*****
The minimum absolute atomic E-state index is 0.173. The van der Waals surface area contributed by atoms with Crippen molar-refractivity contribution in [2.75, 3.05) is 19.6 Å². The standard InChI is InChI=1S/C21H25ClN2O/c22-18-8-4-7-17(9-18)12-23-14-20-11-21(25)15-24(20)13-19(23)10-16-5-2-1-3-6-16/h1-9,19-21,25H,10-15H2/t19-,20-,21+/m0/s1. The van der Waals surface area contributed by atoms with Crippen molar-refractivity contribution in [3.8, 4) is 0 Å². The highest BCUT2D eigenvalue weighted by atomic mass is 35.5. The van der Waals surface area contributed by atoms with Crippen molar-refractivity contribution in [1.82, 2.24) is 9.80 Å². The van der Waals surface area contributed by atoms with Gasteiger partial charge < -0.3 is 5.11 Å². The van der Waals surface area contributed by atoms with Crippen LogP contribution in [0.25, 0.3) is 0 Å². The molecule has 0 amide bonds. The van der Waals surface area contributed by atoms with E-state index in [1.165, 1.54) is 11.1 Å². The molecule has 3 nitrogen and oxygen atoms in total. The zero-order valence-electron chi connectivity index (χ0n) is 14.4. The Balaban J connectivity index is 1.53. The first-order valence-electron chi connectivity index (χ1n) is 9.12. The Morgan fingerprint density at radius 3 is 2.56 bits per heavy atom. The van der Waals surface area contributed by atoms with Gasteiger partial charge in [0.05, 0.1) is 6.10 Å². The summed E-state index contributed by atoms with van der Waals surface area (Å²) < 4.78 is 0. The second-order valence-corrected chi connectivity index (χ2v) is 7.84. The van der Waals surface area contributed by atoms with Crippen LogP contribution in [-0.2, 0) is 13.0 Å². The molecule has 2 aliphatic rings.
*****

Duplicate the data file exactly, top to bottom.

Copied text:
The minimum absolute atomic E-state index is 0.173. The van der Waals surface area contributed by atoms with Crippen molar-refractivity contribution in [2.75, 3.05) is 19.6 Å². The standard InChI is InChI=1S/C21H25ClN2O/c22-18-8-4-7-17(9-18)12-23-14-20-11-21(25)15-24(20)13-19(23)10-16-5-2-1-3-6-16/h1-9,19-21,25H,10-15H2/t19-,20-,21+/m0/s1. The van der Waals surface area contributed by atoms with Crippen molar-refractivity contribution in [3.8, 4) is 0 Å². The highest BCUT2D eigenvalue weighted by atomic mass is 35.5. The van der Waals surface area contributed by atoms with Crippen molar-refractivity contribution in [1.82, 2.24) is 9.80 Å². The van der Waals surface area contributed by atoms with Gasteiger partial charge < -0.3 is 5.11 Å². The van der Waals surface area contributed by atoms with Crippen LogP contribution in [0.25, 0.3) is 0 Å². The molecule has 0 amide bonds. The van der Waals surface area contributed by atoms with E-state index in [1.165, 1.54) is 11.1 Å². The molecule has 3 nitrogen and oxygen atoms in total. The zero-order valence-electron chi connectivity index (χ0n) is 14.4. The Balaban J connectivity index is 1.53. The first-order valence-electron chi connectivity index (χ1n) is 9.12. The Morgan fingerprint density at radius 3 is 2.56 bits per heavy atom. The van der Waals surface area contributed by atoms with Gasteiger partial charge in [0.05, 0.1) is 6.10 Å². The summed E-state index contributed by atoms with van der Waals surface area (Å²) < 4.78 is 0. The second-order valence-corrected chi connectivity index (χ2v) is 7.84. The van der Waals surface area contributed by atoms with Crippen LogP contribution in [-0.2, 0) is 13.0 Å². The molecule has 2 aliphatic rings.